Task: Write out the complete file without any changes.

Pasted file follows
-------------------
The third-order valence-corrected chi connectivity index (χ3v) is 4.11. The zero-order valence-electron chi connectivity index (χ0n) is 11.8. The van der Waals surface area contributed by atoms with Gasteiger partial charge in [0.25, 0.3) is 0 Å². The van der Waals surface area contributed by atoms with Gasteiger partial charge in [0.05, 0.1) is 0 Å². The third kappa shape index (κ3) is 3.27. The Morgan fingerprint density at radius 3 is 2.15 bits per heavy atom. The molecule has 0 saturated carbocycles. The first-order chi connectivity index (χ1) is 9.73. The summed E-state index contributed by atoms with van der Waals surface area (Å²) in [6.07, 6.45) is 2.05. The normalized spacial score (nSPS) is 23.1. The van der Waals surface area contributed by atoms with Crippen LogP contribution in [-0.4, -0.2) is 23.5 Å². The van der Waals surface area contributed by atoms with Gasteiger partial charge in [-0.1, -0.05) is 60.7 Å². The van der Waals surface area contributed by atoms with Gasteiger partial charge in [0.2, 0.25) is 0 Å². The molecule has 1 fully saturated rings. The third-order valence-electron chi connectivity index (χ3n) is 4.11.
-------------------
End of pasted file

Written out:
The third-order valence-corrected chi connectivity index (χ3v) is 4.11. The zero-order valence-electron chi connectivity index (χ0n) is 11.8. The van der Waals surface area contributed by atoms with Gasteiger partial charge in [0.25, 0.3) is 0 Å². The van der Waals surface area contributed by atoms with Gasteiger partial charge in [0.05, 0.1) is 0 Å². The third kappa shape index (κ3) is 3.27. The Morgan fingerprint density at radius 3 is 2.15 bits per heavy atom. The molecule has 0 saturated carbocycles. The first-order chi connectivity index (χ1) is 9.73. The summed E-state index contributed by atoms with van der Waals surface area (Å²) in [6.07, 6.45) is 2.05. The normalized spacial score (nSPS) is 23.1. The van der Waals surface area contributed by atoms with Crippen LogP contribution in [-0.4, -0.2) is 23.5 Å². The van der Waals surface area contributed by atoms with Gasteiger partial charge in [-0.1, -0.05) is 60.7 Å². The van der Waals surface area contributed by atoms with Gasteiger partial charge in [0.2, 0.25) is 0 Å². The molecule has 1 fully saturated rings. The third-order valence-electron chi connectivity index (χ3n) is 4.11.